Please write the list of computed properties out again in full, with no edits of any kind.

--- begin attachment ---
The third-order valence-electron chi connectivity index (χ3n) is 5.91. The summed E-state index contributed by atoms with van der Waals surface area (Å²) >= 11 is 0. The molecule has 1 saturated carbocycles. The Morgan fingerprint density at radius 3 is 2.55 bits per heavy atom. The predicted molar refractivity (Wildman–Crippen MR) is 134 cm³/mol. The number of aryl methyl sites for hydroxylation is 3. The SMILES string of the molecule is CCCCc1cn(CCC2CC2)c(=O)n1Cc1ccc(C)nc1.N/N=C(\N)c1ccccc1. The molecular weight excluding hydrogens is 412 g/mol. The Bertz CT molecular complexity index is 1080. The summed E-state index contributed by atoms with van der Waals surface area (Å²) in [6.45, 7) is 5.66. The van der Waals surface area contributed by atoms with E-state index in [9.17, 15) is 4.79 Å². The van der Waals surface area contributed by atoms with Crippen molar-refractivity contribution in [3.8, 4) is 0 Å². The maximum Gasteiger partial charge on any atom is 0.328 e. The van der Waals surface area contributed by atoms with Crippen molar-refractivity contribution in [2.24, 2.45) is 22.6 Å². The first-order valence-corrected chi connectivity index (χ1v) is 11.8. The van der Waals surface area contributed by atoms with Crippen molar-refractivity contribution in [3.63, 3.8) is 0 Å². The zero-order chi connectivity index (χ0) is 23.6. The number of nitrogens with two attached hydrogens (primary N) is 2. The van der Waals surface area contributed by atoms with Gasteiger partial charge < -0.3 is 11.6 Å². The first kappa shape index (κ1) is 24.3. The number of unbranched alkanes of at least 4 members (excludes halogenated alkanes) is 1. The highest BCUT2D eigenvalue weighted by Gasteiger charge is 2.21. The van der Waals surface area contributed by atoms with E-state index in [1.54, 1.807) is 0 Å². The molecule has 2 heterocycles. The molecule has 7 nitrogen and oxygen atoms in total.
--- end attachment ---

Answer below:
The third-order valence-electron chi connectivity index (χ3n) is 5.91. The summed E-state index contributed by atoms with van der Waals surface area (Å²) >= 11 is 0. The molecule has 1 saturated carbocycles. The Morgan fingerprint density at radius 3 is 2.55 bits per heavy atom. The predicted molar refractivity (Wildman–Crippen MR) is 134 cm³/mol. The number of aryl methyl sites for hydroxylation is 3. The SMILES string of the molecule is CCCCc1cn(CCC2CC2)c(=O)n1Cc1ccc(C)nc1.N/N=C(\N)c1ccccc1. The molecular weight excluding hydrogens is 412 g/mol. The Bertz CT molecular complexity index is 1080. The summed E-state index contributed by atoms with van der Waals surface area (Å²) in [6.45, 7) is 5.66. The van der Waals surface area contributed by atoms with E-state index in [9.17, 15) is 4.79 Å². The van der Waals surface area contributed by atoms with Crippen molar-refractivity contribution in [3.8, 4) is 0 Å². The maximum Gasteiger partial charge on any atom is 0.328 e. The van der Waals surface area contributed by atoms with Crippen molar-refractivity contribution in [2.24, 2.45) is 22.6 Å². The first-order valence-corrected chi connectivity index (χ1v) is 11.8. The van der Waals surface area contributed by atoms with Crippen molar-refractivity contribution in [3.63, 3.8) is 0 Å². The zero-order chi connectivity index (χ0) is 23.6. The number of nitrogens with two attached hydrogens (primary N) is 2. The van der Waals surface area contributed by atoms with Gasteiger partial charge < -0.3 is 11.6 Å². The first kappa shape index (κ1) is 24.3. The number of unbranched alkanes of at least 4 members (excludes halogenated alkanes) is 1. The highest BCUT2D eigenvalue weighted by Gasteiger charge is 2.21. The van der Waals surface area contributed by atoms with E-state index in [1.54, 1.807) is 0 Å². The molecule has 2 heterocycles. The molecule has 7 nitrogen and oxygen atoms in total.